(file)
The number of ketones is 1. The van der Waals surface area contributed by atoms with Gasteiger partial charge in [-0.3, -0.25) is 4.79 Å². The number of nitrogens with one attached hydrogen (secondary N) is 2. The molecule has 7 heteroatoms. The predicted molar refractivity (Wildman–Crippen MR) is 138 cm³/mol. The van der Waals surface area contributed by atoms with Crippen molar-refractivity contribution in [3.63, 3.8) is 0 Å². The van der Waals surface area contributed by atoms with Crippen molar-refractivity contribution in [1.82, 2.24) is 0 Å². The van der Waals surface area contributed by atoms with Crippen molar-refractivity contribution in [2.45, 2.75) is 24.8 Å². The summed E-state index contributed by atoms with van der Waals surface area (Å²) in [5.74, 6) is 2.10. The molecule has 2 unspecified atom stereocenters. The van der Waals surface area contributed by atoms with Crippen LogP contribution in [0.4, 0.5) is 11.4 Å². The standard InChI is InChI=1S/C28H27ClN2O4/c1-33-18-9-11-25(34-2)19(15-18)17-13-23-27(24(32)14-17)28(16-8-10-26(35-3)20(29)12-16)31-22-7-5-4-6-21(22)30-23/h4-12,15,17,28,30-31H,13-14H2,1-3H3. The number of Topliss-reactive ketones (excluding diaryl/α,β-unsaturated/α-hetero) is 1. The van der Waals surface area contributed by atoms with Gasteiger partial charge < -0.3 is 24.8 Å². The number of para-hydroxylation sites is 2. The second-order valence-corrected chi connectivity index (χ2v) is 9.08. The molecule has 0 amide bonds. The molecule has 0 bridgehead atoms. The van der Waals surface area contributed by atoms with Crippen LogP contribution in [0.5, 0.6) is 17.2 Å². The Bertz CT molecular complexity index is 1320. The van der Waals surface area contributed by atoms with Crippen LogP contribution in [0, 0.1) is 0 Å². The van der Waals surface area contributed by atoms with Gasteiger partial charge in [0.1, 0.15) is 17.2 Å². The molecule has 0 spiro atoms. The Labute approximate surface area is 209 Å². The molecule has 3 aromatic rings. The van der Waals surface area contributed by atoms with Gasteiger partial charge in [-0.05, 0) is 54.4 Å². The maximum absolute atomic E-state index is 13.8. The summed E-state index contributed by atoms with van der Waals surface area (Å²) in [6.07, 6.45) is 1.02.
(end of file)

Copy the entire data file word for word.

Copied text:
The number of ketones is 1. The van der Waals surface area contributed by atoms with Gasteiger partial charge in [-0.3, -0.25) is 4.79 Å². The number of nitrogens with one attached hydrogen (secondary N) is 2. The molecule has 7 heteroatoms. The predicted molar refractivity (Wildman–Crippen MR) is 138 cm³/mol. The van der Waals surface area contributed by atoms with Crippen molar-refractivity contribution in [3.63, 3.8) is 0 Å². The van der Waals surface area contributed by atoms with Crippen molar-refractivity contribution in [1.82, 2.24) is 0 Å². The van der Waals surface area contributed by atoms with Crippen molar-refractivity contribution in [2.45, 2.75) is 24.8 Å². The summed E-state index contributed by atoms with van der Waals surface area (Å²) in [5.74, 6) is 2.10. The molecule has 2 unspecified atom stereocenters. The van der Waals surface area contributed by atoms with Crippen LogP contribution in [0.4, 0.5) is 11.4 Å². The standard InChI is InChI=1S/C28H27ClN2O4/c1-33-18-9-11-25(34-2)19(15-18)17-13-23-27(24(32)14-17)28(16-8-10-26(35-3)20(29)12-16)31-22-7-5-4-6-21(22)30-23/h4-12,15,17,28,30-31H,13-14H2,1-3H3. The number of Topliss-reactive ketones (excluding diaryl/α,β-unsaturated/α-hetero) is 1. The van der Waals surface area contributed by atoms with Gasteiger partial charge < -0.3 is 24.8 Å². The number of para-hydroxylation sites is 2. The second-order valence-corrected chi connectivity index (χ2v) is 9.08. The molecule has 0 amide bonds. The molecule has 0 bridgehead atoms. The van der Waals surface area contributed by atoms with Crippen LogP contribution in [0.5, 0.6) is 17.2 Å². The Bertz CT molecular complexity index is 1320. The van der Waals surface area contributed by atoms with Crippen LogP contribution in [0, 0.1) is 0 Å². The van der Waals surface area contributed by atoms with Gasteiger partial charge in [0.1, 0.15) is 17.2 Å². The molecule has 0 spiro atoms. The Labute approximate surface area is 209 Å². The molecule has 3 aromatic rings. The van der Waals surface area contributed by atoms with Gasteiger partial charge in [-0.05, 0) is 54.4 Å². The maximum absolute atomic E-state index is 13.8. The summed E-state index contributed by atoms with van der Waals surface area (Å²) in [6.07, 6.45) is 1.02.